Arguments against generics:
- provides little benefit, adds complexity (cost >> benefit)
- ugly, subject to abuse (see C++)
- promotes exposure of complex collections instead of properly encapsulated objects
- promotes "generic programming" style which is a departure from Java's OO roots
- God, I hope they don't use it EVERYWHERE!!
- Smalltalkers didn't need no stinking generics
Arguments for generics:
- provides type-safety and reduces dangerous casting
- provides "documentation" (enforced documentation) of what you can expect to find inside a collection thus making code more maintanable
- provides idioms that are impossible to express as concisely without them
- real programmers aren't afraid of generics, they are the one thing that will "complete" Java
- C# will have them, we need to get an upper hand
But the single best argument FOR GENERICS is:
- it's a dead horse, the cat is out of the bag, live with it or leave!
Being on the losing side is hard.. but we have to concede defeat..
(disclosure: I'm not a generics fan.. it was one reason I abandoned C++ and embraced Java)
> Arguments against generics:
> - promotes exposure of complex collections instead of
> properly encapsulated objects
how would leaving generics out discourage such exposure?
> how would leaving generics out discourage such
Leaving generics out of the spec does not discournage one from exposing collections in an API, only education does! What would say is that generics are a crutch for those that would incorrectly expose a raw collection and thus subjucate it to abuse. In this way, generics promotes this style in a mis-guided quest to obtain complete type safety.
You cannot control how people will use the language but what you can do is influence their choices. Generics create an influence that IMHO, works against good design practices.
There was an interesting book written by Dave Thomas (http://c2.com/cgi/wiki?DaveThomas) called, Smalltalk with Style. Even though the book was written for Smalltalk, there are a number of style features that do apply to Java because they go beyond language and more into what good OO code should look like. One of the style guidelines is that a method should never be more than what you can see on the screen. The reason that this guideline works in any language is because smaller methods tend to be useful in a larger number of situations. So instead of procedurally hacking in everything that needs to be done in a few methods, if you should find the core abstractions and then allow the larger pieces of functionality navigate through the more primitice methods (not unlike a workflow). The economies of generics quite simply work against this principle. In other words, If I code small methods, my code bulk will actually increase. The suggestion is that I should write longer methods. If I write longer methods, I'll most likey have to write more methods that are also longer.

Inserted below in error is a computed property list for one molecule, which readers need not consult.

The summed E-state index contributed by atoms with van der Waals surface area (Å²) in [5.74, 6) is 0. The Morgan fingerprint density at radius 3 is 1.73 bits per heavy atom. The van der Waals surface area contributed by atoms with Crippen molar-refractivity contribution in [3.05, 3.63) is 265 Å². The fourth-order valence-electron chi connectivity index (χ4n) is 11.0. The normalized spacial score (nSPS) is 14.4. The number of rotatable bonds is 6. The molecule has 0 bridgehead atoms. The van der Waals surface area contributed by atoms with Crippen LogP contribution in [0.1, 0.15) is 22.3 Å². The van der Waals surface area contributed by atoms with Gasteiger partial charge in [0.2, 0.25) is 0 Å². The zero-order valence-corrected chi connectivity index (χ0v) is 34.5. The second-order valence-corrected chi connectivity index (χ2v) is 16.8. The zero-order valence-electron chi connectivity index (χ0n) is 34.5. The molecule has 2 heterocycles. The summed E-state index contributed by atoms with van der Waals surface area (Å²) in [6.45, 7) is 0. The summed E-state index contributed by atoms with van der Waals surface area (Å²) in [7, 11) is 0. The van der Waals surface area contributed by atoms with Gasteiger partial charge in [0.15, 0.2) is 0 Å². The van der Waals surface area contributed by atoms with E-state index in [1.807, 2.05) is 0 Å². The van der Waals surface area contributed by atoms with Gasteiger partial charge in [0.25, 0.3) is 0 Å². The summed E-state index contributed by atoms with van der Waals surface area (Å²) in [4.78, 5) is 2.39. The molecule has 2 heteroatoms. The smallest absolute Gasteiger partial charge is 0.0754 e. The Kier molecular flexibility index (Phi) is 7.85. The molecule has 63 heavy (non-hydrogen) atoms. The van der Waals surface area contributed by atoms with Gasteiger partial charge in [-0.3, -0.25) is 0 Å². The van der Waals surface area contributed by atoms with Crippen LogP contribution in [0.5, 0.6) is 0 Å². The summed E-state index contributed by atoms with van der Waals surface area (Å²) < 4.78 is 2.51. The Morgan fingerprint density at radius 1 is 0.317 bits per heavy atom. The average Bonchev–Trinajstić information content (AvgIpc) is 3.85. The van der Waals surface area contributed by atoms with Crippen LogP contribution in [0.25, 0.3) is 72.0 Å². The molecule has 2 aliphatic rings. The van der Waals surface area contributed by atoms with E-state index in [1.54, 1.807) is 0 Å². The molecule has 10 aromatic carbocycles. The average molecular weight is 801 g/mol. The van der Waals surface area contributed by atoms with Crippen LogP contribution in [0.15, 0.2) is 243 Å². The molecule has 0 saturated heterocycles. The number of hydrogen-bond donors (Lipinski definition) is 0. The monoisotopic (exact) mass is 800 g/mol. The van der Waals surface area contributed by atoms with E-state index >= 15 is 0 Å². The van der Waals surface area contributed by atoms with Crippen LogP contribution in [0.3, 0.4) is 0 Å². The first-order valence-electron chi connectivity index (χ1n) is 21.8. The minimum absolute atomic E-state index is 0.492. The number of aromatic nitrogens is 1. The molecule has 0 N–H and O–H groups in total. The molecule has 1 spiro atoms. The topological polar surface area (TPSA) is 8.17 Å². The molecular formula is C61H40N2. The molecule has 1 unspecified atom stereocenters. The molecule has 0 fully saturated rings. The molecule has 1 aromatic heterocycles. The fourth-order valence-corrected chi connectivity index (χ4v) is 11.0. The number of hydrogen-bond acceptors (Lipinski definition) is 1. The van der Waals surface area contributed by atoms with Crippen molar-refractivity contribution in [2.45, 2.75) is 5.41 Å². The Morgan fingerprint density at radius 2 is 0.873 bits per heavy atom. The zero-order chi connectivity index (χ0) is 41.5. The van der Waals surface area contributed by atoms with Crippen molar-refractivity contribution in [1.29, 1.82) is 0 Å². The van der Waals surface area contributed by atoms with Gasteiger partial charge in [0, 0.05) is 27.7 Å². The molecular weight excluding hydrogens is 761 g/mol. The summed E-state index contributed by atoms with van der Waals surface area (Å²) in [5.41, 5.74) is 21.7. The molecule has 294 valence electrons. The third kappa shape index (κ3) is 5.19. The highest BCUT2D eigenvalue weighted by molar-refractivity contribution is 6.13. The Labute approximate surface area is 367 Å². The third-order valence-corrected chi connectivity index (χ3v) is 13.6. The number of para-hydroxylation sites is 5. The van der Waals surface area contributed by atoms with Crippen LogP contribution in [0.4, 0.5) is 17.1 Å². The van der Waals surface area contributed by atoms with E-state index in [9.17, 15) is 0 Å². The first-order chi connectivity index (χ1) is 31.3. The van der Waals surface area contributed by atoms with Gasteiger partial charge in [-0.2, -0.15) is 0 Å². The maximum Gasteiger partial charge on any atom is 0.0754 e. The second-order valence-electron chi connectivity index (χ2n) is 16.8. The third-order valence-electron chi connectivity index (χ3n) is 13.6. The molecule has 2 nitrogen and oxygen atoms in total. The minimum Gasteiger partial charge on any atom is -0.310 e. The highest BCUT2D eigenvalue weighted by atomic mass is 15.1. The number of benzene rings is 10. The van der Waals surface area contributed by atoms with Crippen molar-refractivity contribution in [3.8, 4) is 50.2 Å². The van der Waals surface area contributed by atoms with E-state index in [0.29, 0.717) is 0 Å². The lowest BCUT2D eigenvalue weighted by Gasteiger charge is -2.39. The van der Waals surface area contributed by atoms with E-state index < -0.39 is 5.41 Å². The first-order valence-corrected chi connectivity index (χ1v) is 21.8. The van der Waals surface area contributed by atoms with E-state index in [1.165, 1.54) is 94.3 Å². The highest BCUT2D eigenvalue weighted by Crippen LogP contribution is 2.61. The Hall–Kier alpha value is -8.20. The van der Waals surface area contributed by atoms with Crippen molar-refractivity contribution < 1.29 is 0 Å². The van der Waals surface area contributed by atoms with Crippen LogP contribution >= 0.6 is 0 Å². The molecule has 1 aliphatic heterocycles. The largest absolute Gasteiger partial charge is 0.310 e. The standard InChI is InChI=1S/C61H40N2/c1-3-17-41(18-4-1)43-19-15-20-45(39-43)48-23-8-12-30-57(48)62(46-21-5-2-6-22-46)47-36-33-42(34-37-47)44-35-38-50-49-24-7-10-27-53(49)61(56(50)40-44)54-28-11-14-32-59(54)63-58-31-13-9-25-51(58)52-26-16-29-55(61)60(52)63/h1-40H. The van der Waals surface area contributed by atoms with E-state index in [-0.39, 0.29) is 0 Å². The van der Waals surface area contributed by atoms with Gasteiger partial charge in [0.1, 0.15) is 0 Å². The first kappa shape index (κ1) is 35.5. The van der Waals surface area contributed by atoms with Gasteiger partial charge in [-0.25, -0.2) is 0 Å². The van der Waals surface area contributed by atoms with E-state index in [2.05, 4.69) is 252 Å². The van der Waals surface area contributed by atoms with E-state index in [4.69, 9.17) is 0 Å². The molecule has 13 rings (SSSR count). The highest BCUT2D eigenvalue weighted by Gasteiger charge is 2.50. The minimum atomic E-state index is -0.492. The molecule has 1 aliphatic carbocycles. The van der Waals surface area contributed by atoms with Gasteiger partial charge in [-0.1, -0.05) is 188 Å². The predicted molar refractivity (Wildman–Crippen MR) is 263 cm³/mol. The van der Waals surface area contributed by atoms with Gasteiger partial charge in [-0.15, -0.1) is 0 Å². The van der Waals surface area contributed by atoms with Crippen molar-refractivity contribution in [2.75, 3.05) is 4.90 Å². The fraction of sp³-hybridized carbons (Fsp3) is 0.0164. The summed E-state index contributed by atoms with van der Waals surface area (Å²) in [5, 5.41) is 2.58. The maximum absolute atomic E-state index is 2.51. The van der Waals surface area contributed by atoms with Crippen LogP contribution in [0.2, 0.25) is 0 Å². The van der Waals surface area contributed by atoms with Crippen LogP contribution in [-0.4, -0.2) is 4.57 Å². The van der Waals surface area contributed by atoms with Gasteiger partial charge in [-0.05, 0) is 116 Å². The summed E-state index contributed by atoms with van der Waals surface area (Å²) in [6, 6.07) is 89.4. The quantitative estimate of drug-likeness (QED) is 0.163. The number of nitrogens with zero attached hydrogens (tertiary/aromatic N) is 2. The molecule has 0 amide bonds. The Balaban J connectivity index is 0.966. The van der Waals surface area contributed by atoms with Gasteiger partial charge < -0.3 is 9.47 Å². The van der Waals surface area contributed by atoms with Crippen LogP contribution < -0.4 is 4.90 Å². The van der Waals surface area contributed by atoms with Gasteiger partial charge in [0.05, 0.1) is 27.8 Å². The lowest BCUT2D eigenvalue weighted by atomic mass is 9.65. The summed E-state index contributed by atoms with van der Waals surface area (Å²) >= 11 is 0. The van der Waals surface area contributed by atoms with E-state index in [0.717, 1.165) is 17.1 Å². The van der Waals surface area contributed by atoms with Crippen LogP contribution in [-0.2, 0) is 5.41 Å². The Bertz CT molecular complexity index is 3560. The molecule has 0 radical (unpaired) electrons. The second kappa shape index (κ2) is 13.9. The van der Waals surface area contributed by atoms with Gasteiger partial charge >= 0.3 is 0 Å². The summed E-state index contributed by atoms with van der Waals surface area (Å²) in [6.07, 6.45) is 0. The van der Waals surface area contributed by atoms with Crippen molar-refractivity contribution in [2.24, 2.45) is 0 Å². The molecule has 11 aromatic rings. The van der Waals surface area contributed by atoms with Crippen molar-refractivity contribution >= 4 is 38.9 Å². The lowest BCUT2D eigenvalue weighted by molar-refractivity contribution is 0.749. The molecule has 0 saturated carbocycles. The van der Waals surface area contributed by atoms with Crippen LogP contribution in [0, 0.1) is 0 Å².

One of the points of my 55K line to ~8k line refactoring that I didn't bring out is that aside from missing some key abstractions was the repeated use of "logic" in large methods that could not be reused. repackaging that logic into smaller methods allowed us to reuse that logic (we could observe DRY where as before, we were not able to).
It is for this reason alone that I will continue to argue against using generics. Type safety is not an issue for me. Yeah, it's pain if someone doesn't understand that collections should really be homogenous or if they exposed a collection and didn't document the expected type. but a far larger problem is the promotion of coding practices that add to bad design and bloat. IMHO, generics fall into this class of features.
Sorry but I have to say you just don't understand why any of the mentioned features are useful. And that does not make them bad.
Right now don't have any resources to explain it all here :-( But I just suggest you invest some time into investigating why those features were introduced.
- assert is at least better because it is shorter and can be can turned off. But you have to use it properly that's all.
- generics: http://forums.java.net/jive/post!reply.jspa?messageID=3945#3945
- metadata are intended to be used for something completely different that your example
But everything can be misused. Kitchen knife can be used as a weapon but it does not make it a bad thing.
> Sorry but I have to say you just don't understand why
> any of the mentioned features are useful. And that
> does not make them bad.
Sorry, but i understand why any of the mentioned features are useful (especially for former C++ programmers).
But, IMHO, these doubtful advantages don't excuse such significant changes of java language specification.
E.g., Enumerations can be easily implemented without j2se1.5 changes. See, for example Bloch's "Effective java programming".
IMHO, to j2se1.5, a russian proverb can be applied:
"By good intentions, the way to hell is cobbled"
[i]> Enumerations can be easily implemented without j2se1.5 changes. See, for example Bloch's "Effective java programming". [/i]
well now you hit it :-) because Bloch's type safe enumeration pattern is the very thing that lead to introducing Java 5 enumerations.
And I am happy for that.
> - introduction of generics is caused by some
> far-fetched reasons. They absolutely don't outweight
> one major drawback - java code becomes
Particularly in connection with Collections, generics make Java code a lot easier to read.
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